“States are required to designate a list of approved supplemental service providers,” they write. “While a list of the approval criteria are largely left up to the states [by the federal Department of Education], approved providers must have a proven track record of successful student tutoring and a sound financial status. The law explicitly demands that states cultivate as large and diverse a portfolio of providers as possible in order to give parents as many choices as possible. The list of providers can include for-profit and non-profit companies, community and faith-based organizations, teachers or teacher-associations, and school districts.”
These requirements, combined with the traditional demands upon school districts to supply tutoring services, guarantee that public schools in Illinois will continue to make extensive use of private sector tutoring programs. In September 2008, the Illinois Policy Institute surveyed every school district in Illinois in order to ascertain what percentage of school districts are currently turning to private providers to help meet their students’ tutoring needs. The survey found that:
• 7.1 percent (48 out of 677) responsive school districts entered into a contract with a private firm to provide tutoring services.
• An additional 7 districts responded as having contracted with individual tutors to provide tutoring services.
• Overall, 8.1 percent (55 out of 677) of the districts responded as having contracted with a private provider – either a firm or an individual – to provide tutoring services to their students.
Schools are responsible for teaching students to read, write and figure. Of course, they also teach students to speak – to properly pronounce words and phrases. Some students experience difficulties learning to speak. The terms “speech impediment” and “speech disorder” often refer to such difficulties. Speech therapy is intended to help students overcome these challenges.
A simple definition of speech therapy defines the practice as “therapeutic treatment to correct defects in speaking. Such defects may originate in the brain, the ear, or anywhere along the vocal tract and may affect the voice, articulation, language development, or ability to speak after language is learned. Therapy begins with diagnosis of underlying physical, physiological, or emotional dysfunction. It may involve training in breathing, use of the voice, and/or speaking habits.” Speech therapists are trained to perform these tasks.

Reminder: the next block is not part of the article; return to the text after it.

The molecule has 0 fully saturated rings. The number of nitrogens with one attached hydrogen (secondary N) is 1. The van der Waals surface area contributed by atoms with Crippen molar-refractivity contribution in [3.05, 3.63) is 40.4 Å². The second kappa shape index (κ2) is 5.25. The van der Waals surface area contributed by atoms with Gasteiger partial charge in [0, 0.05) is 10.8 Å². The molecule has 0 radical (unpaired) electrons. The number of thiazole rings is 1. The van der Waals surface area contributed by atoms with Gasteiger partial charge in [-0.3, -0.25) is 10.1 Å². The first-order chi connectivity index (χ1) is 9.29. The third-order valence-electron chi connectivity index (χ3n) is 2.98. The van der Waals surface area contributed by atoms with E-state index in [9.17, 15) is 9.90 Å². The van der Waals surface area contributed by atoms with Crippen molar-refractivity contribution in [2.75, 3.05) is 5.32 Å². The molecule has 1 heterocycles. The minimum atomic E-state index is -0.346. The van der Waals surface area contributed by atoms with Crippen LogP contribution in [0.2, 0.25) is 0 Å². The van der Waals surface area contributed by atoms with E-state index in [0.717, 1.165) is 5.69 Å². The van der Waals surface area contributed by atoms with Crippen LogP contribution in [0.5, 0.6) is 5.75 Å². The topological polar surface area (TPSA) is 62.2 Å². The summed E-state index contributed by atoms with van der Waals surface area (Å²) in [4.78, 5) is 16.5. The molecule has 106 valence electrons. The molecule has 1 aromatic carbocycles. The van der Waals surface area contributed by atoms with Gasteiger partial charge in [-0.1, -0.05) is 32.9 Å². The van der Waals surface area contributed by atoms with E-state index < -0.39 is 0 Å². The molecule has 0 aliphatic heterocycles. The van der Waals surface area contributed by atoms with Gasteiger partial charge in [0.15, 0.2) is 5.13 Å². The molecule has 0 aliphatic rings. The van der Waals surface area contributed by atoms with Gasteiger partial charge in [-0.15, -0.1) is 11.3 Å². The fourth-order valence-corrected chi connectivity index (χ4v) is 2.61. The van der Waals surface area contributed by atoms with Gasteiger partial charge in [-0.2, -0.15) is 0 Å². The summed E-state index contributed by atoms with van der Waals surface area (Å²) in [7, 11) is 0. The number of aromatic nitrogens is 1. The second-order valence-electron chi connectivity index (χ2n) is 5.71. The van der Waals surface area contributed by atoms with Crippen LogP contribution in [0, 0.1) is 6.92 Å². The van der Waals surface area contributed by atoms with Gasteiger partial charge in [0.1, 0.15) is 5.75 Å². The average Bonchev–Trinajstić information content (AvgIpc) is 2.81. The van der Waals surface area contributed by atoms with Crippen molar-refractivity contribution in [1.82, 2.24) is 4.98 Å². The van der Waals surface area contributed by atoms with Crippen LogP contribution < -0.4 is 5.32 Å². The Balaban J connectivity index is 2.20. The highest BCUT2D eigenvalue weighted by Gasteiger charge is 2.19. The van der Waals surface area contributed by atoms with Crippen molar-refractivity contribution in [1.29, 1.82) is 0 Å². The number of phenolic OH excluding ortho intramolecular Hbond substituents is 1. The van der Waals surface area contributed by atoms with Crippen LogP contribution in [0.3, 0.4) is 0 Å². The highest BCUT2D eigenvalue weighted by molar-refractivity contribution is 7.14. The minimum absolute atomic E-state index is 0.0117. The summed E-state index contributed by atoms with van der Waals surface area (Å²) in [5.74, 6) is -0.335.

For a number of reasons, school districts frequently turn to outside providers to help meet the speech therapy needs of their students. Sometimes they turn to a local special education cooperative, if the student requiring assistance is a special needs student. Other times, districts turn to private providers – especially when students experiencing speech difficulties are not special education students.
For example, speech therapists can be employed to work with English language learners. Often, learning to perform sounds common to English can prove difficult to students whose native tongue simply does not include such sounds. Learning from someone uniquely trained in speech therapy can quickly help these students gain a greater command of the English language.
A variety of private providers exist in Illinois to help districts provide students with the speech therapy services they need.
In September 2008, the Illinois Policy Institute surveyed every school district in Illinois to determine the extent to which school districts used private providers. The survey found that:
• 13.1 percent (89 out of 677) of responsive school districts entered into a contract with a private firm to provide speech therapy services.
• An additional 36 districts responded as having contracted with an individual speech therapist to provide speech therapy services.
• Overall, 18.5 percent (125 out of 677) of responsive school districts entered into a contract with a private firm or individual to provide speech therapy services to their students.
It should be noted that the findings above measure the frequency with which districts have directly contracted with private providers to meet the needs of students experiencing speech difficulties. School districts often indirectly make use of private providers through special education co-operatives, when students in special education require speech therapy.
A subsequent analysis of school service privatization within special education cooperatives, combined with the findings in this report, would likely show that the reach of private instructional service providers is even broader than is suggested herein.
Many students suffer from injuries and physical disabilities that complicate the learning process. In order to see that these students receive a high-quality education, school districts often must provide them with the services of a physical therapist.
Also, many districts provide injured student athletes with rehabilitation services, if those athletes are injured during school athletic activities. In this instance, the services of a physical therapist may be required as well.
The reference guide Occupational Outlook Handbook defines the work of physical therapists as such: “Physical therapists provide services that help restore function, improve mobility, relieve pain, and prevent or limit permanent disabilities of patients suffering from injuries or disease. They restore, maintain and promote overall fitness and health.”